For most local governments, the baseline projection will reveal an underlying structural deficit, even if the current year budget is balanced. This is because recurring expenditures, which are largely driven by employee compensation and benefits (often linked closely to healthcare inflation), tend to grow faster than economically sensitive revenues.
To help address this common challenge – and to help close any gap – developing a list of quantified initiatives to reduce expenditures or increase revenues over the long-term is recommended.
- On the revenue side, you can review opportunities such as whether your fees and user charges are appropriately recovering your costs of service delivery? Does your tax structure and policy reflect your current economy? Are all of your tax incentive programs still generating a sufficient return? Do your collection and enforcement rates compare favorably to comparable communities?
- On the expenditure side, you can evaluate how current programs and services align with mandates and mission. Can programs be better prioritized with creative approaches to contain cost growth? Are there more efficient or cost-effective alternatives for delivering services?
- Outside of operational initiatives, you can also look into workforce strategy, since personnel costs are typically the largest component of spending for labor-intensive local governments. How are you approaching pension and healthcare benefits? Can creative strategies such as gain sharing and reward programs better target cash compensation? What level of headcount can you sustain, and can schedule changes or smarter work practices enable you to streamline how you staff?
- Finally, local governments can work with their financial advisors to explore options related to capital financing and debt management. Are there upcoming refunding opportunities that could lower debt service costs? How much debt can you afford and what is the estimated impact of more or less additional debt on your projected credit rating?
The best approach is often a balanced one with initiatives from each of the categories described above. As an example, the City of Pittsburgh, Pennsylvania has used multi-year financial planning, enforced and supported by Commonwealth financial oversight, to progress from junk bond status and 400-plus layoffs in 2003 to an A+ credit rating with minimal real estate tax increases and a stable work force in 2017.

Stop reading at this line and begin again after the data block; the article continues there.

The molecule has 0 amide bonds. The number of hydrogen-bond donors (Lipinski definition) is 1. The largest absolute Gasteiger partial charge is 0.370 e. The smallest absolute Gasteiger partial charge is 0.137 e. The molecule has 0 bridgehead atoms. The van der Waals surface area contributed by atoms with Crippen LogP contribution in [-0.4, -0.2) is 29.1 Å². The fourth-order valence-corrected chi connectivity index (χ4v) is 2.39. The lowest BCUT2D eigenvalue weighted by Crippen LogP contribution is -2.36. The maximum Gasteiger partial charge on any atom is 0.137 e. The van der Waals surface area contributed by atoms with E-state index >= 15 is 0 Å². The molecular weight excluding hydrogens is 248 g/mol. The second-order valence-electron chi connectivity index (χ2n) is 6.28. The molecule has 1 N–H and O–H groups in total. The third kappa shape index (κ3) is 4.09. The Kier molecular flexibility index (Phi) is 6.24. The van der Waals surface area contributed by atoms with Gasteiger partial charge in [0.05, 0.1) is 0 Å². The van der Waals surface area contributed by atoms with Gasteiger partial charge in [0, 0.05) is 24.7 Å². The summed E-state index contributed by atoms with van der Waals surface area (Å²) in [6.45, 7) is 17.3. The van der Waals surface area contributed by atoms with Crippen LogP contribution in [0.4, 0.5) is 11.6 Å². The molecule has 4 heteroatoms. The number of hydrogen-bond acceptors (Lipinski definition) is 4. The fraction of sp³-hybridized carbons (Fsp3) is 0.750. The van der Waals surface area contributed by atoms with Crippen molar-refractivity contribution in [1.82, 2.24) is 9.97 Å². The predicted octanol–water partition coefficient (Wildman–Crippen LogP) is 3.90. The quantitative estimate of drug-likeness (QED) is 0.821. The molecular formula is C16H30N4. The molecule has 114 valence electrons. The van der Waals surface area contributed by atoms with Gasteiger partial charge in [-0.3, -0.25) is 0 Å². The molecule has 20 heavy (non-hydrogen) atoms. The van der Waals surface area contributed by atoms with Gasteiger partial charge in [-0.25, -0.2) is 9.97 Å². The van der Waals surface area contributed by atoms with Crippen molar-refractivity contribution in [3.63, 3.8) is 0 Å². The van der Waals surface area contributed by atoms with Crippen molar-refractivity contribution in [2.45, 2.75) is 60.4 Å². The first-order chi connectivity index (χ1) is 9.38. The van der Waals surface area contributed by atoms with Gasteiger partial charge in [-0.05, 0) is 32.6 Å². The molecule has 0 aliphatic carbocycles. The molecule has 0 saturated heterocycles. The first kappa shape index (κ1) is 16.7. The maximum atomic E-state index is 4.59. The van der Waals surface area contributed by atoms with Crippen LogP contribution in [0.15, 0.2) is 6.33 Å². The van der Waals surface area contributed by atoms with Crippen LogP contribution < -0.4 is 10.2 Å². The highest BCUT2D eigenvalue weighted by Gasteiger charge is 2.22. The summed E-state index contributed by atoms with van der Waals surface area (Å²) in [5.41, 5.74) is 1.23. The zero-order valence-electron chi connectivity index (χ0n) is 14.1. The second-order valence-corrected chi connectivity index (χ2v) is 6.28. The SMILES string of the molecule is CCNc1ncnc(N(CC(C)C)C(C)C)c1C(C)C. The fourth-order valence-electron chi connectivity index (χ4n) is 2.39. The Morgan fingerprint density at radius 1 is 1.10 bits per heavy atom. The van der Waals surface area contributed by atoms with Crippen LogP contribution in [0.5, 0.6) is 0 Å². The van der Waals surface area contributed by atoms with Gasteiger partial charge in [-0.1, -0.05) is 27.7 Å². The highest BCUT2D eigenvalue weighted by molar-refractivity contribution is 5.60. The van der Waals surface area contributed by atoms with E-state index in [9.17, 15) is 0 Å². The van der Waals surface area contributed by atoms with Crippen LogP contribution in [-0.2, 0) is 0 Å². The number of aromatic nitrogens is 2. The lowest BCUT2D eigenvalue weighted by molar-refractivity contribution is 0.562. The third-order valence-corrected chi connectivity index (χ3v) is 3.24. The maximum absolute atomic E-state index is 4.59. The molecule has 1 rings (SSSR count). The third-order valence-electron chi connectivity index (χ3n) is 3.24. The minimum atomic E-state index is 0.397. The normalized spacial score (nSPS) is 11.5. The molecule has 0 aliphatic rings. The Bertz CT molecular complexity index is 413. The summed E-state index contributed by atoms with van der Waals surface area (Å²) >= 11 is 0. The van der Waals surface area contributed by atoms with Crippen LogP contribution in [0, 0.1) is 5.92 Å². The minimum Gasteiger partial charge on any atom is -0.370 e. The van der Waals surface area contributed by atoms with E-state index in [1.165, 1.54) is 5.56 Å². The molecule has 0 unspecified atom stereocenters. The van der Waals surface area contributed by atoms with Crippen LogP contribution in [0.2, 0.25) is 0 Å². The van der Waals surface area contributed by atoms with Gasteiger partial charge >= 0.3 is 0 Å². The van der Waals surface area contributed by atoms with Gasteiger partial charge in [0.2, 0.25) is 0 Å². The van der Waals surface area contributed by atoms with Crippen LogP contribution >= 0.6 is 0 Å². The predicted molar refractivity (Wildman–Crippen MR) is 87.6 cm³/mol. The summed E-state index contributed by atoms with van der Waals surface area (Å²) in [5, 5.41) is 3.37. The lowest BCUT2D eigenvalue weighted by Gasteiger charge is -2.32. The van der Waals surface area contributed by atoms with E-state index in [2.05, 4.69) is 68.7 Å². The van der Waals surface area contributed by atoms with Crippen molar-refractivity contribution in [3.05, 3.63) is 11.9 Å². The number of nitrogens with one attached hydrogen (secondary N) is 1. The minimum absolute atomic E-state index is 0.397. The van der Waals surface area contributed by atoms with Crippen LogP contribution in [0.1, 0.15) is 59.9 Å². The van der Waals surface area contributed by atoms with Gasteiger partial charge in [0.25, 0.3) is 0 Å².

On the revenue side, the City and its State-appointed overseer used multi-year projections to successfully make the case to State lawmakers for changing the types of taxes City government levies so it relies on a more diverse set of revenues that grow year to year without tax increases The City regularly reviews and updates its fees and service charges with the understanding that every dollar that is not collected from those sources has to be recouped through higher tax revenues or spending cuts.
On the expenditure side, the City government “got out of the business” in some areas by shifting emergency 911 dispatch to the County government and outsourcing fleet maintenance. In other cases, the City used a managed competition process to give its employees the opportunity to compete against would-be private vendors and show that they were the best available option for animal control and trash collection.
Moderate wage growth was coupled with a more affordable cost sharing structure for employee health insurance. The City recently shifted to self-insurance, again based on a multi-year analysis of how its costs would change with that move. And the City went on a strict debt diet, staying out of the capital markets for years until its credit rating and budgetary position recovered, which then allowed the City to borrow money at a more favorable interest rate later.
Author: Daniel Berger
Date: August 2017